Size isn’t everything – it’s what you do with it that matters

Written by Jenny Straiton

Are bigger brains better? Researchers find that having a bigger brain might make you smarter, but only a little bit.

Human brain size

In the largest study of its kind, using data from over 13,600 people, researchers from the University of Pennsylvania (PA, USA) have found that there is a weak positive correlation between brain size and intelligence. After accounting for and controlling various confounding factors such as age, sex, height, socioeconomic status and genetics, results from the study suggest that brain size does affect intelligence, though not by much.

“The effect is there,” commented lead author Gideon Nave. “On average, a person with a larger brain will tend to perform better on tests of cognition than one with a smaller brain. But size is only a small part of the picture, explaining about 2 percent of the variability in test performance. For educational attainment the effect was even smaller: an additional ‘cup’ (100 square centimeters) of brain would increase an average person’s years of schooling by less than five months.”

Collaborator Philipp Koellinger from Vrije Universiteit Amsterdam (Netherlands) added, “this implies that factors other than this one single factor that has received so much attention across the years account for 98 percent of the other variation in cognitive test performance; yet, the effect is strong enough that all future studies that will try to unravel the relationships between more fine-grained measures of brain anatomy and cognitive health should control for total brain volume. Thus, we see our study as a small, but important, contribution to better understanding differences in cognitive health.”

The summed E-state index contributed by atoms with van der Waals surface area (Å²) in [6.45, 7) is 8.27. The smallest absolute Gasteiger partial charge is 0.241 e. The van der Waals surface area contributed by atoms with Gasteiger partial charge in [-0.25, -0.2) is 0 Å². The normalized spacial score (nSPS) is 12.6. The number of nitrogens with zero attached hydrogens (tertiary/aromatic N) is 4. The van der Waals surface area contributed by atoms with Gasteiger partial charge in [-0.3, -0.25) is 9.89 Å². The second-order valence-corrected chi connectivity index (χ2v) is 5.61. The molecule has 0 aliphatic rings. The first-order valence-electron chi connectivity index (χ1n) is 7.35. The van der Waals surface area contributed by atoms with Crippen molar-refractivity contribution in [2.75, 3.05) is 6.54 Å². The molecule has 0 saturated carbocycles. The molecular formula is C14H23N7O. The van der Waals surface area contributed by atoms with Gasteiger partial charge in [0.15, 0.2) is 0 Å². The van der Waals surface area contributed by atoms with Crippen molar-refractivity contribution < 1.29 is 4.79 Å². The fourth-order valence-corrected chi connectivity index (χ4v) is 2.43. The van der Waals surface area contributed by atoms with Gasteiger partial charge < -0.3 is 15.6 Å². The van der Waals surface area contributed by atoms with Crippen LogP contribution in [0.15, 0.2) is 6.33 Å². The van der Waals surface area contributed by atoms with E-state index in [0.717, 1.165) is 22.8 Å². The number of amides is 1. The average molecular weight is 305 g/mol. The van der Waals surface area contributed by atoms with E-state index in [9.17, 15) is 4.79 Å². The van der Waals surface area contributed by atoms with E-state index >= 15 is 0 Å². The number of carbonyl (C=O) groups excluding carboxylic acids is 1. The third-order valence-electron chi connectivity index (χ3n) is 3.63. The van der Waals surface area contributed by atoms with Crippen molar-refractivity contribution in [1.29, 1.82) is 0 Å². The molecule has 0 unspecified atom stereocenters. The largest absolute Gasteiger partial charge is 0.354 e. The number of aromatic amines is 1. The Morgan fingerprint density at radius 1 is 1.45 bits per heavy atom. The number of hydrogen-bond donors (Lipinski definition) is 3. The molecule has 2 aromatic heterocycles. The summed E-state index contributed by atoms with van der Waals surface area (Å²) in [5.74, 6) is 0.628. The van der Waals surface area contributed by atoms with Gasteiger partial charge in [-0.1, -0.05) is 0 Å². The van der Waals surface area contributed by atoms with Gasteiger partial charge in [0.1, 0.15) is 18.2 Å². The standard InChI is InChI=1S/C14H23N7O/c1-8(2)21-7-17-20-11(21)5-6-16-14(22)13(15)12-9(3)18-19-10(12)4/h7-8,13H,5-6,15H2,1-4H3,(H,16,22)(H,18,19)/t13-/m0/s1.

Previous studies have suggested the correlation, though research has been subject to publication bias with only those with positive results being published. They have also often failed to account for the confounding variables. Sex is known to correlate to brain size, as is height, though neither translates to differences in cognitive performance. This may be explained in that, despite a smaller overall volume, the female brain often has a thicker cortex.

“This might account for the fact that, despite having relatively smaller brains on average, there is no effective difference in cognitive performance between males and females” explained Nave. “And of course, many other things could be going on.”

Past studies have also used a much smaller data set, with the relationship seeming to grow weaker as the sample group grew. In the present study, data was taken from the UK Biobank and included the health and genetic information of patients alongside MRI scans of their brain. “This sample size is gigantic, 70% larger than all prior studies on this subject put together, and allows us to test the correlation between brain size and cognitive performance with greater reliability,” commented Koellinger.

It must be noted that the questionnaire-based evaluation methods used in this study have their weaknesses and the correlation shown is only weak, therefore, brain size should not be used as a stand-in for measuring intelligence. The researchers state that what really should be taken away from the results, recently published in Psychological Science, is how little the effect brain volume actually has.

Building on the results of this study, the next step for the researchers is to look at specific regions of the brain, or connections between them, and gain a deeper understanding of the biological basis of cognitive performance.

“We’re hopeful that if we can understand the biological factors that are linked to cognitive performance, it will allow us to identify the environmental circumstances under which people can best manifest their potential and remain cognitively healthy. We’ve just started to scratch the surface of the iceberg here,” concluded Koellinger.